Mary Carver says
A 24-hour buffer sounds like a good compromise – and one I need to try!
Bev Duncan @ Walking Well With God says
Wonderful post! I must say that I have finally learned to live in the season of “Maybe”, but it’s only taken me 52 years to get there (I’m a slow learner). As a reformed perfectionist and “Yes” sayer, I’ve learned that everything that is offered to me is not necessarily God’s will for my life. Maybe, what I pass on is an opportunity for someone else to bring glory to God. Who am I to hog all the good stuff?? I applaud your season of “Maybe”. I wish I could have read your post, oh say 20 years ago! Thanks for sharing!
Mary Carver says
Bev, that’s exactly what I faced – all good things are not God’s best for me. Uggghhhh, that’s so hard to truly accept! It may take me a couple more decades to really get this concept, but I’m trying! 🙂
Brittnie (A Joy Renewed) says
I am like Grace – quick to volunteer before really praying about an opportunity. I think a lot of times if I would just really stop and pray about it, God would give me the answer whether it be yes or no, more quickly than I think.
Mary Carver says
You know, it’s interesting that you say that about God giving us an answer. It makes me wonder how much of my quick yes tendency is a lack of faith that God will show me the best answer. As in – “I might as well say yes, because nobody is going to tell me what to do…” Hmmm….that’s really making me think!
Yes! Yes! Yes! (Okay, slightly strange way to begin a comment to a post about the word maybe). In college, I would say yes to practically every opportunity available. All it did was leave me exhausted and frustrated. I would read about resting in the Lord and think it somehow didn’t apply to me. Yet as a post-grad I’m slowly learning that not every opportunity is one that God wants me to take. Thanks for the encouragement!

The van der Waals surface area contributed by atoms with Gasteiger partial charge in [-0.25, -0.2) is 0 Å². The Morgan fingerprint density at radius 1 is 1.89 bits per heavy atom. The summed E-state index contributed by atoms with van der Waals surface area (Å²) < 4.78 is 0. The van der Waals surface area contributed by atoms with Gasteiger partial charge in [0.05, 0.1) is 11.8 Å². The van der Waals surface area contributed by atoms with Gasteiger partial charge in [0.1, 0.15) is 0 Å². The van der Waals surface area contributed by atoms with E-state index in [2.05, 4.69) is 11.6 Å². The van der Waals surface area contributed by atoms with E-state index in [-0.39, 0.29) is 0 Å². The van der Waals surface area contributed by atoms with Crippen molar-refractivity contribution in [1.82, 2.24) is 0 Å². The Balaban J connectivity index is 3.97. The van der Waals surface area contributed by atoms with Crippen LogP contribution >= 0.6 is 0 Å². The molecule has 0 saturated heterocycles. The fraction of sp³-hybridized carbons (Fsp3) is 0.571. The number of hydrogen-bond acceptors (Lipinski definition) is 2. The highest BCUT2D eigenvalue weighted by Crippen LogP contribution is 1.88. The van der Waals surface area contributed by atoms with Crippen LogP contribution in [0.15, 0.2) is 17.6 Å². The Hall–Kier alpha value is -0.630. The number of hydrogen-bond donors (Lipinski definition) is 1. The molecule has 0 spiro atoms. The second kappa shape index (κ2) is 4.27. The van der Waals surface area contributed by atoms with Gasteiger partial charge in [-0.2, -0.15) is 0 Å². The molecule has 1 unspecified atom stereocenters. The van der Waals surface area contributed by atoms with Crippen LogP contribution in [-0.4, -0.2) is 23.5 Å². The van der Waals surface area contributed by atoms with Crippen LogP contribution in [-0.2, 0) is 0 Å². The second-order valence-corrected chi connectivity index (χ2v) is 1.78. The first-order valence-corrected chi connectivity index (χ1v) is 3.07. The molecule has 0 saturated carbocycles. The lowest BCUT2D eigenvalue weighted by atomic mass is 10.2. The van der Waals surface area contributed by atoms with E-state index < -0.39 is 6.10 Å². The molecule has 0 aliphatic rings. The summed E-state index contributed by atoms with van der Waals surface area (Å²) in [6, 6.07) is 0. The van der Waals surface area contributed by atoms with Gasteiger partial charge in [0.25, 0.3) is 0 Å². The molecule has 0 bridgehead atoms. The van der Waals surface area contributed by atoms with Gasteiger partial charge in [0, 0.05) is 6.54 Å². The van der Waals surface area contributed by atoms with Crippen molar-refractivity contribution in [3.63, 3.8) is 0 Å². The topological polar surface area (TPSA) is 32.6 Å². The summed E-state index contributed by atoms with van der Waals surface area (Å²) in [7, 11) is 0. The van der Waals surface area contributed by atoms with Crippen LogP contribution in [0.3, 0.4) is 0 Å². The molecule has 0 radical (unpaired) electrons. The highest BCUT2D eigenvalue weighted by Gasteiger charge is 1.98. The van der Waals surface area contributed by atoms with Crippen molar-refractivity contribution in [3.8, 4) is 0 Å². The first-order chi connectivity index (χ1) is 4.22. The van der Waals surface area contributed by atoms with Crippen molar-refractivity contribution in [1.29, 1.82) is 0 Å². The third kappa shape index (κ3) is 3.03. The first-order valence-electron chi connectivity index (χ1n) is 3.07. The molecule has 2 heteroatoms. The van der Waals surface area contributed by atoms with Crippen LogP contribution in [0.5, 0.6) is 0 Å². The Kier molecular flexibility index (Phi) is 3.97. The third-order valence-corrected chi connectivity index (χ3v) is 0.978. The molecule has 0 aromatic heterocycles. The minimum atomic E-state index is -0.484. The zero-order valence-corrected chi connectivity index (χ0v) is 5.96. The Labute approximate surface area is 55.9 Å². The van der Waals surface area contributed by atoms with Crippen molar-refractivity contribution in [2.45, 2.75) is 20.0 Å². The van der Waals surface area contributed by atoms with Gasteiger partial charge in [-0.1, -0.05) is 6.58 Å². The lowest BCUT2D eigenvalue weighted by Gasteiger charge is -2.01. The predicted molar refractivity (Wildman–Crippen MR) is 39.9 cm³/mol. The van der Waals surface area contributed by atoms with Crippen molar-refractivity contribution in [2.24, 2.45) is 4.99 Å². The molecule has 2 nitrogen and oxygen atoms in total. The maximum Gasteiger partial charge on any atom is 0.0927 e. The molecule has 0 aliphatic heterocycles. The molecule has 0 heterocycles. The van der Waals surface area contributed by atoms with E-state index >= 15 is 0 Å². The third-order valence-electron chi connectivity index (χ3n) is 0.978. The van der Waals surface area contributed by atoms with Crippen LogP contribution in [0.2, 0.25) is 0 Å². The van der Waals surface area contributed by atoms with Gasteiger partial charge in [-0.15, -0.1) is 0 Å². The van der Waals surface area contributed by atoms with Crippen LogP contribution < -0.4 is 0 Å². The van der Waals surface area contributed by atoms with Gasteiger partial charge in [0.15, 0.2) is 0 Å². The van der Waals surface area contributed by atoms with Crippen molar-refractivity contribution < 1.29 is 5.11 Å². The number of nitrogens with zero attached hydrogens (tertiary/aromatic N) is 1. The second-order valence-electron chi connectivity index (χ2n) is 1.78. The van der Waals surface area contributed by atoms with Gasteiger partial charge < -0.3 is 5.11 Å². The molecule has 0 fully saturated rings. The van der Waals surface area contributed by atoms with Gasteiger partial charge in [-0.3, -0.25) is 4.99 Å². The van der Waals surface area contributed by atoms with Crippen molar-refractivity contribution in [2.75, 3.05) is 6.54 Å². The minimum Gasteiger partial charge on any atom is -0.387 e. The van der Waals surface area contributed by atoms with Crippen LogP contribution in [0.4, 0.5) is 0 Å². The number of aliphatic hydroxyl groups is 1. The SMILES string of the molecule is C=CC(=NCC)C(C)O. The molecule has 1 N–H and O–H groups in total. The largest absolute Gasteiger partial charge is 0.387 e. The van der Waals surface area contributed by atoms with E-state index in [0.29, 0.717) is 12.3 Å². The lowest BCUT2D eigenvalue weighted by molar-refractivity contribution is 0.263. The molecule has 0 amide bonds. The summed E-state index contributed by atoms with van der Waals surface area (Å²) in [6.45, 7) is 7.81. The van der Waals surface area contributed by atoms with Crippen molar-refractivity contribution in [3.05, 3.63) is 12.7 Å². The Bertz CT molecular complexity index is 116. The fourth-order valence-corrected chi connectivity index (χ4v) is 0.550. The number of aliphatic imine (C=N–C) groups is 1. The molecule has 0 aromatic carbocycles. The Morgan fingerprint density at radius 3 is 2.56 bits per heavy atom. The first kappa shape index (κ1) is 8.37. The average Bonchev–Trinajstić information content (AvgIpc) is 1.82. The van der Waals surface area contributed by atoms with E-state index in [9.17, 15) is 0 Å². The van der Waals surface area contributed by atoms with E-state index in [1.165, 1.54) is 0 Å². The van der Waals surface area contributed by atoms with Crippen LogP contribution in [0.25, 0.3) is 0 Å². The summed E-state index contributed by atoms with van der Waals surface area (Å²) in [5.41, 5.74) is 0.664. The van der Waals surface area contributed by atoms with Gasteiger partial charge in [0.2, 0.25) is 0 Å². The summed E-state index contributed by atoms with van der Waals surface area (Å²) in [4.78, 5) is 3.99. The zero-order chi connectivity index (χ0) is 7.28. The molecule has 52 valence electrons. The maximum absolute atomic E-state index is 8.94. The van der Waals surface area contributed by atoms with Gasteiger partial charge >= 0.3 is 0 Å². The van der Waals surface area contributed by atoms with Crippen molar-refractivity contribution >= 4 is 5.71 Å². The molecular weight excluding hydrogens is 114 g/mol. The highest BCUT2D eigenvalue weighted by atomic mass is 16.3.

Mary Carver says
Lesley, I love that you’re figuring this out now – and so enthusiastic about it, too. 🙂 Seriously, I wish I could’ve started learning this one years ago (but am thankful for the conviction now!).
Becky M says
YES! This is my year to cut back. Thank you for these words. Mine is due to health though. I need to “wind up” some projects, resign from some organizations or at least from my roll in them, and lower my stress level. I am having some problems with my vision and I want to concentrate on certain things. I am carefully asking God where to go so that I am still in His will, actually I think I will be more in His will once this is done. Thank you for your words.
Mary Carver says
Becky, it sounds like you’re being extremely wise about how you approach your new season. What a blessing to find yourself more in His will despite health issues.
Beth Williams says
I tend to dive quickly into different career choices. I say to myself–Hmm that sounds interesting yay let’s do it. Then after working in that field for a while I realize that I don’t like it, not good at it & want out. Do I pray before making the leap–heck no!
In a sense I am just like you all. Now if we could all be in a season of Maybe–& pray more about volunteering/jobs whatever that would solve a myriad of problems & truly frustrate the evil one! 🙂
Mary Carver says
I’m guilty of that in my career as well, Beth. 🙂
Beth Coulton says